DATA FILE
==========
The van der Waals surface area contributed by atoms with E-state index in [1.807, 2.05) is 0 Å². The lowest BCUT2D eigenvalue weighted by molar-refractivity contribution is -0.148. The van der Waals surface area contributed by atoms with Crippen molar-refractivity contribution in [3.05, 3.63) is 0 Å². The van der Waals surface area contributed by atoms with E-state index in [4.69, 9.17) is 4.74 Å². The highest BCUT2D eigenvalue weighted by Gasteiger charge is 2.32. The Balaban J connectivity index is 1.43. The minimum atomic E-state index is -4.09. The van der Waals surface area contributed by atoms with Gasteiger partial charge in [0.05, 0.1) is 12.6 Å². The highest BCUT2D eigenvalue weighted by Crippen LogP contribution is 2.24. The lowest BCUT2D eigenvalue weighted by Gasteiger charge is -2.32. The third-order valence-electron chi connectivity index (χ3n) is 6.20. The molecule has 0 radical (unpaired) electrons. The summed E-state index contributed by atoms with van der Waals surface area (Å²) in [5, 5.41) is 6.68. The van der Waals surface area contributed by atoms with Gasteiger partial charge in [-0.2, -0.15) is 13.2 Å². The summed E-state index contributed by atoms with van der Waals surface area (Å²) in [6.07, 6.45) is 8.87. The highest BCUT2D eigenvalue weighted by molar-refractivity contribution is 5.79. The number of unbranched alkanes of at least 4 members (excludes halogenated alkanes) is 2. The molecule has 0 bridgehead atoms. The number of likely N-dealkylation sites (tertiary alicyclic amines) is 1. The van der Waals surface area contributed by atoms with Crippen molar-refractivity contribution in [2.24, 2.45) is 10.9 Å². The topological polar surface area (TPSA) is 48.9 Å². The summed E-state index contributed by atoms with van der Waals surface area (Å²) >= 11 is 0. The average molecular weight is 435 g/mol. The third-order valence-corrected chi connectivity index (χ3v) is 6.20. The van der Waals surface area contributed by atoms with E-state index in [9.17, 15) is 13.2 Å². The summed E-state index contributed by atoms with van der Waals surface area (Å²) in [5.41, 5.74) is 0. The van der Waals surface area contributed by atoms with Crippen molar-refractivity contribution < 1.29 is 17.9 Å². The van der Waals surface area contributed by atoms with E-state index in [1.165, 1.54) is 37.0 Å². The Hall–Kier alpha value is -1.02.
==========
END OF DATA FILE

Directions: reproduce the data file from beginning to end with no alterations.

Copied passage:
The van der Waals surface area contributed by atoms with E-state index in [1.807, 2.05) is 0 Å². The lowest BCUT2D eigenvalue weighted by molar-refractivity contribution is -0.148. The van der Waals surface area contributed by atoms with Crippen molar-refractivity contribution in [3.05, 3.63) is 0 Å². The van der Waals surface area contributed by atoms with E-state index in [4.69, 9.17) is 4.74 Å². The highest BCUT2D eigenvalue weighted by Gasteiger charge is 2.32. The Balaban J connectivity index is 1.43. The minimum atomic E-state index is -4.09. The van der Waals surface area contributed by atoms with Gasteiger partial charge in [0.05, 0.1) is 12.6 Å². The highest BCUT2D eigenvalue weighted by Crippen LogP contribution is 2.24. The lowest BCUT2D eigenvalue weighted by Gasteiger charge is -2.32. The third-order valence-electron chi connectivity index (χ3n) is 6.20. The molecule has 0 radical (unpaired) electrons. The summed E-state index contributed by atoms with van der Waals surface area (Å²) in [5, 5.41) is 6.68. The van der Waals surface area contributed by atoms with Gasteiger partial charge in [-0.2, -0.15) is 13.2 Å². The summed E-state index contributed by atoms with van der Waals surface area (Å²) in [6.07, 6.45) is 8.87. The highest BCUT2D eigenvalue weighted by molar-refractivity contribution is 5.79. The number of unbranched alkanes of at least 4 members (excludes halogenated alkanes) is 2. The molecule has 0 bridgehead atoms. The number of likely N-dealkylation sites (tertiary alicyclic amines) is 1. The van der Waals surface area contributed by atoms with Crippen molar-refractivity contribution in [2.24, 2.45) is 10.9 Å². The topological polar surface area (TPSA) is 48.9 Å². The summed E-state index contributed by atoms with van der Waals surface area (Å²) >= 11 is 0. The average molecular weight is 435 g/mol. The third-order valence-corrected chi connectivity index (χ3v) is 6.20. The van der Waals surface area contributed by atoms with E-state index in [9.17, 15) is 13.2 Å². The summed E-state index contributed by atoms with van der Waals surface area (Å²) in [5.41, 5.74) is 0. The van der Waals surface area contributed by atoms with Crippen molar-refractivity contribution < 1.29 is 17.9 Å². The van der Waals surface area contributed by atoms with E-state index in [1.165, 1.54) is 37.0 Å². The Hall–Kier alpha value is -1.02.